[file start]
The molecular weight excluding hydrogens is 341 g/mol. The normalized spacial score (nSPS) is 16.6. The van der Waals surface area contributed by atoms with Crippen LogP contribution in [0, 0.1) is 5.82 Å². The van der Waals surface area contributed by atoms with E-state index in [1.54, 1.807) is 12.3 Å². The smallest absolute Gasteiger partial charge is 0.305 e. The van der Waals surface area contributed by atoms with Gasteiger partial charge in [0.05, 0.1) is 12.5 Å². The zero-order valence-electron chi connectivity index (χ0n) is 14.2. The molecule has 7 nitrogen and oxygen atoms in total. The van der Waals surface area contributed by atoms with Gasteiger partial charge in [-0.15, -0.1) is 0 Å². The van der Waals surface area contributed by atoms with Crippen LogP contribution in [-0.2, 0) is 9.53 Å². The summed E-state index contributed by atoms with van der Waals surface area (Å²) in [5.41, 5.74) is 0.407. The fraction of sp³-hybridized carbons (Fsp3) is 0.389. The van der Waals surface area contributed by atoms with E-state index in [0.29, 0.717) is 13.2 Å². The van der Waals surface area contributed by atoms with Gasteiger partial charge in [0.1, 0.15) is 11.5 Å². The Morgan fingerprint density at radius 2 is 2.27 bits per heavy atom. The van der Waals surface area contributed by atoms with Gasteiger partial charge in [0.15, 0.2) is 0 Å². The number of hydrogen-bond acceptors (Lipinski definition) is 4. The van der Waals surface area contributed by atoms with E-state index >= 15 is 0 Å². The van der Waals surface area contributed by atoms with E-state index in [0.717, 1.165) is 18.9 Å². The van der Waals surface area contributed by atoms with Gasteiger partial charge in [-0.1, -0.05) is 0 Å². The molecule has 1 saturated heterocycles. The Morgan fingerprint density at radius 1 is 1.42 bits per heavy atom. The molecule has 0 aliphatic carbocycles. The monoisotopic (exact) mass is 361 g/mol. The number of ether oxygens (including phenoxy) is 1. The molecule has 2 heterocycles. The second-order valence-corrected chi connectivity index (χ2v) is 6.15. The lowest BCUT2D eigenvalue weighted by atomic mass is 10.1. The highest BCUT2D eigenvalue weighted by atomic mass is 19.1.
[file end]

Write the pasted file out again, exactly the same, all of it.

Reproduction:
The molecular weight excluding hydrogens is 341 g/mol. The normalized spacial score (nSPS) is 16.6. The van der Waals surface area contributed by atoms with Crippen LogP contribution in [0, 0.1) is 5.82 Å². The van der Waals surface area contributed by atoms with E-state index in [1.54, 1.807) is 12.3 Å². The smallest absolute Gasteiger partial charge is 0.305 e. The van der Waals surface area contributed by atoms with Gasteiger partial charge in [0.05, 0.1) is 12.5 Å². The zero-order valence-electron chi connectivity index (χ0n) is 14.2. The molecule has 7 nitrogen and oxygen atoms in total. The van der Waals surface area contributed by atoms with Gasteiger partial charge in [-0.15, -0.1) is 0 Å². The van der Waals surface area contributed by atoms with Crippen LogP contribution in [-0.2, 0) is 9.53 Å². The summed E-state index contributed by atoms with van der Waals surface area (Å²) in [5.41, 5.74) is 0.407. The fraction of sp³-hybridized carbons (Fsp3) is 0.389. The van der Waals surface area contributed by atoms with E-state index in [0.29, 0.717) is 13.2 Å². The van der Waals surface area contributed by atoms with Gasteiger partial charge in [0.1, 0.15) is 11.5 Å². The Morgan fingerprint density at radius 2 is 2.27 bits per heavy atom. The van der Waals surface area contributed by atoms with Gasteiger partial charge in [0.15, 0.2) is 0 Å². The number of hydrogen-bond acceptors (Lipinski definition) is 4. The van der Waals surface area contributed by atoms with E-state index >= 15 is 0 Å². The van der Waals surface area contributed by atoms with E-state index in [0.717, 1.165) is 18.9 Å². The van der Waals surface area contributed by atoms with Gasteiger partial charge in [-0.1, -0.05) is 0 Å². The molecule has 1 saturated heterocycles. The Morgan fingerprint density at radius 1 is 1.42 bits per heavy atom. The molecule has 0 aliphatic carbocycles. The monoisotopic (exact) mass is 361 g/mol. The number of ether oxygens (including phenoxy) is 1. The molecule has 2 heterocycles. The second-order valence-corrected chi connectivity index (χ2v) is 6.15. The lowest BCUT2D eigenvalue weighted by atomic mass is 10.1. The highest BCUT2D eigenvalue weighted by atomic mass is 19.1.